If someone wanted to buy it, that person could hold it here in our yard, but it's not clear whether or not he could actually fire it.

If she took the scary telescoping stock off and put the original wood furniture back on, she could let someone shoot it here on our property. But if they want to shoot it with the scary plastic stock, there has to be a background check, the gun has to be transferred to a dealer, then it can be brought back here and that person could shoot it. Of course, he couldn't then hand it back to her. That would be a transfer. It would have to go back to the dealer to be handed back to her, then brought back here.

I know, I know, examining details of how gungrabbers actually affect our lives is tedious crap and we should just agree to these stoooooooooooopid ideas without examination.

The section of law in question:
 

Quote

 

(1)  Beginning  on  the  date  that  is  90  days  after the  date  of  enactment  of  the  Assault  Weapons  Ban  of 2017,  it  shall  be  unlawful  for  any  person  who  is  not  licensed  under  this  chapter  to  transfer  a  grandfathered semiautomatic  assault  weapon  to  any  other  person  who  is not licensed under this chapter, unless a licensed importer, licensed  manufacturer,  or  licensed  dealer  has  first  taken custody of the grandfathered semiautomatic assault weapon for the purpose of complying with subsection (s). Upon taking custody of the grandfathered semiautomatic assault weapon, the licensee shall comply with all requirements of this chapter as if the licensee were transferring the grandfathered semiautomatic assault weapon from the licensee’s inventory to the unlicensed transferee.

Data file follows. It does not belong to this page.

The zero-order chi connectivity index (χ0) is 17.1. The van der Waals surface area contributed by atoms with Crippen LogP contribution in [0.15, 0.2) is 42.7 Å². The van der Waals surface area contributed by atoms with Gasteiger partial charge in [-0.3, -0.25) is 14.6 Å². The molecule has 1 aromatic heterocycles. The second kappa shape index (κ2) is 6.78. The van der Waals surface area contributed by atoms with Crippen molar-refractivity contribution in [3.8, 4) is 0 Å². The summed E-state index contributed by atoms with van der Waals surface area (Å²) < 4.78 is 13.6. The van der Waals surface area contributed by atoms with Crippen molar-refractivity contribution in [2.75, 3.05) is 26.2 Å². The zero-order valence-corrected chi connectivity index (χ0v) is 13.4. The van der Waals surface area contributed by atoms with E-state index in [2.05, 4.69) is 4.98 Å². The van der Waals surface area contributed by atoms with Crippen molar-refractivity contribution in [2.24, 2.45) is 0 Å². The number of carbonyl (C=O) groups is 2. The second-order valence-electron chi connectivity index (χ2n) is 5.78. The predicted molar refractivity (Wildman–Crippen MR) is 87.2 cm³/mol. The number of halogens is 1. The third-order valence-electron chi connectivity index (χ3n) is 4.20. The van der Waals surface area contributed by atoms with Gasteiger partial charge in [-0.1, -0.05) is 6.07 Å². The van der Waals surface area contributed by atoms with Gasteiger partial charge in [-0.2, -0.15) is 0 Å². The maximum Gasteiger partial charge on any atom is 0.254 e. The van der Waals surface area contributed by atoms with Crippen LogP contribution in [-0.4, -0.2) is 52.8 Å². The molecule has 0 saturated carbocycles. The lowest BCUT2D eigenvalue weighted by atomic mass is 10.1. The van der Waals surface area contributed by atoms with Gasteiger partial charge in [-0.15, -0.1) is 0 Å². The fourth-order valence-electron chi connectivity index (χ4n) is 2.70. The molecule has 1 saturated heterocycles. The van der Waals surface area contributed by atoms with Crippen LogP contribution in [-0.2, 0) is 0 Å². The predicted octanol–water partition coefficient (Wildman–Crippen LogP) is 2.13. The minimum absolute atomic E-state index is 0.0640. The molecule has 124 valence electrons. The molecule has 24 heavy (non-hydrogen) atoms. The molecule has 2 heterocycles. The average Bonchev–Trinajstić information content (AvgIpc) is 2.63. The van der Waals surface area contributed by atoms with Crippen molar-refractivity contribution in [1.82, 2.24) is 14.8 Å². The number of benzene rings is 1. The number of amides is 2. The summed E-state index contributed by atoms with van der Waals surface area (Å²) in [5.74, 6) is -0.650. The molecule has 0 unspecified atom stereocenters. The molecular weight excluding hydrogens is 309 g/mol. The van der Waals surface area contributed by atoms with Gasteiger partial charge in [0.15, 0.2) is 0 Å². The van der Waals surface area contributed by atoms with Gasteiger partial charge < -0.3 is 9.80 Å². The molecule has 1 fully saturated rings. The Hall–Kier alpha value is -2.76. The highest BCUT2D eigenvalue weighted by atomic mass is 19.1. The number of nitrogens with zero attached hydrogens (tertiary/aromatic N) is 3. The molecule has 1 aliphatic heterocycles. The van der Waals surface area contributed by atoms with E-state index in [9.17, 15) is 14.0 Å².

(2)  Paragraph  (1)  shall  not  apply  to  a  temporary transfer  of  possession  for  the  purpose  of  participating  in target  shooting  in  a  licensed  target  facility  or  established range if—

(A)  the  grandfathered  semiautomatic  assault weapon  is,  at  all  times,  kept  within  the  premises  of the target facility or range; and

(B)  the  transferee  is  not  known  to  be  prohibited  from  possessing  or  receiving  a  grandfathered semiautomatic assault weapon.

(3) For purposes of this subsection, the term ‘transfer’—

(A) shall include a sale, gift, or loan; and

(B)  does  not  include  temporary  custody  of  the grandfathered   semiautomatic   assault   weapon   for  purposes  of  examination  or  evaluation  by  a  prospective transferee.